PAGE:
The focus on regulation and trade moved monetary policy out of the spotlight of the economic-policy symposium held every year in the Grand Teton National Park. Central bank chiefs "opted for coordinated silence at Jackson Hole" about monetary moves, said Lena Komileva, chief economist at G+ Economics in London.
Mr. Draghi said the ECB's EUR60 billion-a-month ($71 billion) bond-buying program had been "very successful," but said a "significant degree of monetary" stimulus was still needed to support the 19-nation eurozone economy.
That echoes the language used by the ECB chief after the bank's latest policy meeting in July. Still, the euro jumped to a 2 1/2 -year high of $1.1930 against the dollar Friday afternoon after Mr. Draghi didn't mention the single currency's recent strength. Traders took that as an invitation to buy it, betting that ECB officials don't object to the euro's current level.
Investors are watching closely for any signal that the ECB will start winding down its so-called quantitative-easing program, which is due to run at least through December. Mr. Draghi has said policy makers will discuss the future of QE in the fall, which could include its next policy meeting on Sept. 7.
Markets also expect the Fed to announce at its next policy meeting, Sept. 19-20, when it will start to shrink its $4.5 trillion balance sheet of Treasury and mortgage bonds.
The relative silence on monetary policy from Ms. Yellen and Mr. Draghi "was probably not random," said Roberto Perli, an analyst at Cornerstone Macro. "When central bankers avoid a certain topic, it's often because they are comfortable with what markets are expecting."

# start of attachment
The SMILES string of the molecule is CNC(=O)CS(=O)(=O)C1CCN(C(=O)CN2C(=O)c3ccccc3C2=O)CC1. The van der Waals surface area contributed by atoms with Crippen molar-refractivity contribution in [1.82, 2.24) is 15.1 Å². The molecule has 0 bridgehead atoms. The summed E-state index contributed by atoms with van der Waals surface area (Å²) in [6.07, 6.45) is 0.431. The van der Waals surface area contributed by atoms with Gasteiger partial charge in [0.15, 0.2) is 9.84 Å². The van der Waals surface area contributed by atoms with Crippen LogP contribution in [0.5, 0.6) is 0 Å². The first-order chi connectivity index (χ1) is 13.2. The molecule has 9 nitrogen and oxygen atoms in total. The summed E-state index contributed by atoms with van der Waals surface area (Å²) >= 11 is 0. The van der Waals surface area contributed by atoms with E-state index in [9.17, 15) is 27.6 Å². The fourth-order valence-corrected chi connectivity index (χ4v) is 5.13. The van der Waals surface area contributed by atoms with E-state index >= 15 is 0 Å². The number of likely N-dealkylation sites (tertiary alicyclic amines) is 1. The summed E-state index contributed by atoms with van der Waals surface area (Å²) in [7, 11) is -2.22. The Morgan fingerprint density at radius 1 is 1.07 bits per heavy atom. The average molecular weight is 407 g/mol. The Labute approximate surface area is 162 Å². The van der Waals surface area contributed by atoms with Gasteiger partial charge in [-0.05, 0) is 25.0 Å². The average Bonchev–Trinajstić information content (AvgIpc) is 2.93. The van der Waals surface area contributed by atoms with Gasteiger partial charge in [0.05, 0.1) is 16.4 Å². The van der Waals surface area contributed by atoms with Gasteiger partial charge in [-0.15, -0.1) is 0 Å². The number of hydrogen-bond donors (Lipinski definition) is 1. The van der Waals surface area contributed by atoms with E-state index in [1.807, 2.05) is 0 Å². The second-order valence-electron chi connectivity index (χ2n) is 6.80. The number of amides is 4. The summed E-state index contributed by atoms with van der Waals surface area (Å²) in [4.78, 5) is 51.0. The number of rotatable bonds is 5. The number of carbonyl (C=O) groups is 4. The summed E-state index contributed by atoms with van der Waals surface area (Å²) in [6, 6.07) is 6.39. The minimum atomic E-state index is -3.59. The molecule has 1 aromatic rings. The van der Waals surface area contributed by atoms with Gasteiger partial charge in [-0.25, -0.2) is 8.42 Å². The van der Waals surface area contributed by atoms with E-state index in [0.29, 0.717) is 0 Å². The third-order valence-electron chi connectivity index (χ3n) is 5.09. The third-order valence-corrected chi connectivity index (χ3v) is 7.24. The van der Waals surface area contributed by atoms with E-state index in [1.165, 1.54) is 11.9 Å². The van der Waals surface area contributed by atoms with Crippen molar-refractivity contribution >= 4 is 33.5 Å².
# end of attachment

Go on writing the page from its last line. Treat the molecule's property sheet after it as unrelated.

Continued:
Mr. Draghi used his last speech at Jackson Hole in August 2014 to lay the groundwork for the ECB's QE program, which was launched in early 2015.
Still, investors had expected little in the way of fresh policy cues this time, anticipating that the Fed and ECB would be reluctant to front-run policy makers' discussions -- particularly in the thinly traded month of August.
In a question-and-answer session, Mr. Draghi acknowledged that the eurozone's economic recovery is gaining ground, but said policy makers still hadn't seen the "self-sustained convergence" of inflation toward the bank's medium-term objective. Several factors are slowing that process, he said, mostly having to do with the labor force.
"We see the recovery is proceeding," he said. "So on one hand, we are confident as the output gap closes, inflation will continue to its objective over the medium term. On the other hand, we have to be very patient, because the labor forces that are slowing down and the low productivity are not factors that are going to disappear any time soon."
The eurozone economy has accelerated in recent months, outpacing the U.S. in the first quarter of the year and keeping pace in the second. Growth is spreading beyond traditional powerhouses like Germany and the Netherlands to Italy and Spain, the latter of which saw its economy expand by 0.9% in the second quarter, the fastest pace in almost two years. Eurozone unemployment has fallen to an eight-year low of 9.1%, and consumers and businesses are buoyant.
At the ECB's July meeting, some policy makers had expressed concerns about the risk that the euro would "overshoot" in the future, according to the minutes. The common currency has appreciated sharply this year, especially as the risk of an anti-euro candidate's victory in France's presidential elections this spring receded. Stronger economic growth also has helped to drive the euro higher.
Against the dollar, the euro has risen by more than 10% this year, taking it to a 2 1/2 -year high, to levels last seen before the ECB's asset-purchase program began.
--Nick Timiraos contributed to this article.
(END) Dow Jones Newswires
August 25, 2017 19:50 ET (23:50 GMT)